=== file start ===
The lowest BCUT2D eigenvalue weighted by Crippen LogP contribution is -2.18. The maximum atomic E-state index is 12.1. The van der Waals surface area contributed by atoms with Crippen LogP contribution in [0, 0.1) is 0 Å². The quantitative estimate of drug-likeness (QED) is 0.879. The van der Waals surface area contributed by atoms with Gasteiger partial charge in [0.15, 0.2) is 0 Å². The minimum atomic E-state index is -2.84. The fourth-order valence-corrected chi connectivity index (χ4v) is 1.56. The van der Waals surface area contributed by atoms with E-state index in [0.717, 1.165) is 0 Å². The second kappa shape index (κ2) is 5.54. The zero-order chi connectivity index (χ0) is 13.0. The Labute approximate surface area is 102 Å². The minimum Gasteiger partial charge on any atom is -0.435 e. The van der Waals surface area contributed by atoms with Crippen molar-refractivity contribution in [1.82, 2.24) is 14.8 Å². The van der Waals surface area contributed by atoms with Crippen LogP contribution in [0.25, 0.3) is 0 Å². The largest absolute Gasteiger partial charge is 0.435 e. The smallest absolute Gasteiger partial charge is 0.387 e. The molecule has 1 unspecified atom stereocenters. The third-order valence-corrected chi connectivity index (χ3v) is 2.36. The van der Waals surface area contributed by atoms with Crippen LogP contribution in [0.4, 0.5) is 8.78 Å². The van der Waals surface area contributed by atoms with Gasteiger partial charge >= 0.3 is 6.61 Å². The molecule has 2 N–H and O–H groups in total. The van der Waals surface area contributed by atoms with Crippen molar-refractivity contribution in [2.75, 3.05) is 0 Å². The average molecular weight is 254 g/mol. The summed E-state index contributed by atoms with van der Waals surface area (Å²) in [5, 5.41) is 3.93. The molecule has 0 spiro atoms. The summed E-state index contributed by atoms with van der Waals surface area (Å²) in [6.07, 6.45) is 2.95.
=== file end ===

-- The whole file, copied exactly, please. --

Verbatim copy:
The lowest BCUT2D eigenvalue weighted by Crippen LogP contribution is -2.18. The maximum atomic E-state index is 12.1. The van der Waals surface area contributed by atoms with Crippen LogP contribution in [0, 0.1) is 0 Å². The quantitative estimate of drug-likeness (QED) is 0.879. The van der Waals surface area contributed by atoms with Gasteiger partial charge in [0.15, 0.2) is 0 Å². The minimum atomic E-state index is -2.84. The fourth-order valence-corrected chi connectivity index (χ4v) is 1.56. The van der Waals surface area contributed by atoms with E-state index in [0.717, 1.165) is 0 Å². The second kappa shape index (κ2) is 5.54. The zero-order chi connectivity index (χ0) is 13.0. The Labute approximate surface area is 102 Å². The minimum Gasteiger partial charge on any atom is -0.435 e. The van der Waals surface area contributed by atoms with Crippen molar-refractivity contribution in [1.82, 2.24) is 14.8 Å². The van der Waals surface area contributed by atoms with Crippen LogP contribution in [0.25, 0.3) is 0 Å². The largest absolute Gasteiger partial charge is 0.435 e. The smallest absolute Gasteiger partial charge is 0.387 e. The molecule has 1 unspecified atom stereocenters. The third-order valence-corrected chi connectivity index (χ3v) is 2.36. The van der Waals surface area contributed by atoms with Crippen LogP contribution in [0.4, 0.5) is 8.78 Å². The van der Waals surface area contributed by atoms with Gasteiger partial charge >= 0.3 is 6.61 Å². The molecule has 2 N–H and O–H groups in total. The van der Waals surface area contributed by atoms with Crippen molar-refractivity contribution in [2.75, 3.05) is 0 Å². The average molecular weight is 254 g/mol. The summed E-state index contributed by atoms with van der Waals surface area (Å²) in [5, 5.41) is 3.93. The molecule has 0 spiro atoms. The summed E-state index contributed by atoms with van der Waals surface area (Å²) in [6.07, 6.45) is 2.95.